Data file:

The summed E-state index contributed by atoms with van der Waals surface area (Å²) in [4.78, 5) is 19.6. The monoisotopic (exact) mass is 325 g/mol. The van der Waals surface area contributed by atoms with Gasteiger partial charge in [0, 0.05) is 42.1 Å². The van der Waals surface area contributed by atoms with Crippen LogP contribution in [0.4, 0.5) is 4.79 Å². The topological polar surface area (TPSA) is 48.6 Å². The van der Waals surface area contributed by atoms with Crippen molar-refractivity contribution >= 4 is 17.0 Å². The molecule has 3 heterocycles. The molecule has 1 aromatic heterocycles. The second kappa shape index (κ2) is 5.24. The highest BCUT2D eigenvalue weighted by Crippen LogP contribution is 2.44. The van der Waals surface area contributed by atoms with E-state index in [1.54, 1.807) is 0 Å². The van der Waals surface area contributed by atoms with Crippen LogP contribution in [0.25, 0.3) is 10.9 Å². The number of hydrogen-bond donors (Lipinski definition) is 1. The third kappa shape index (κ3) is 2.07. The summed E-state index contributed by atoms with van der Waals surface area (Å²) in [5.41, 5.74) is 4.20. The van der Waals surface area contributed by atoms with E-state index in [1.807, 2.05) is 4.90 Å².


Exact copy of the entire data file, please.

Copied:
The summed E-state index contributed by atoms with van der Waals surface area (Å²) in [4.78, 5) is 19.6. The monoisotopic (exact) mass is 325 g/mol. The van der Waals surface area contributed by atoms with Gasteiger partial charge in [0, 0.05) is 42.1 Å². The van der Waals surface area contributed by atoms with Crippen LogP contribution in [0.4, 0.5) is 4.79 Å². The topological polar surface area (TPSA) is 48.6 Å². The van der Waals surface area contributed by atoms with Crippen molar-refractivity contribution >= 4 is 17.0 Å². The molecule has 3 heterocycles. The molecule has 1 aromatic heterocycles. The second kappa shape index (κ2) is 5.24. The highest BCUT2D eigenvalue weighted by Crippen LogP contribution is 2.44. The van der Waals surface area contributed by atoms with E-state index in [1.54, 1.807) is 0 Å². The van der Waals surface area contributed by atoms with Crippen LogP contribution in [0.25, 0.3) is 10.9 Å². The number of hydrogen-bond donors (Lipinski definition) is 1. The third kappa shape index (κ3) is 2.07. The summed E-state index contributed by atoms with van der Waals surface area (Å²) in [5.41, 5.74) is 4.20. The van der Waals surface area contributed by atoms with E-state index in [1.807, 2.05) is 4.90 Å².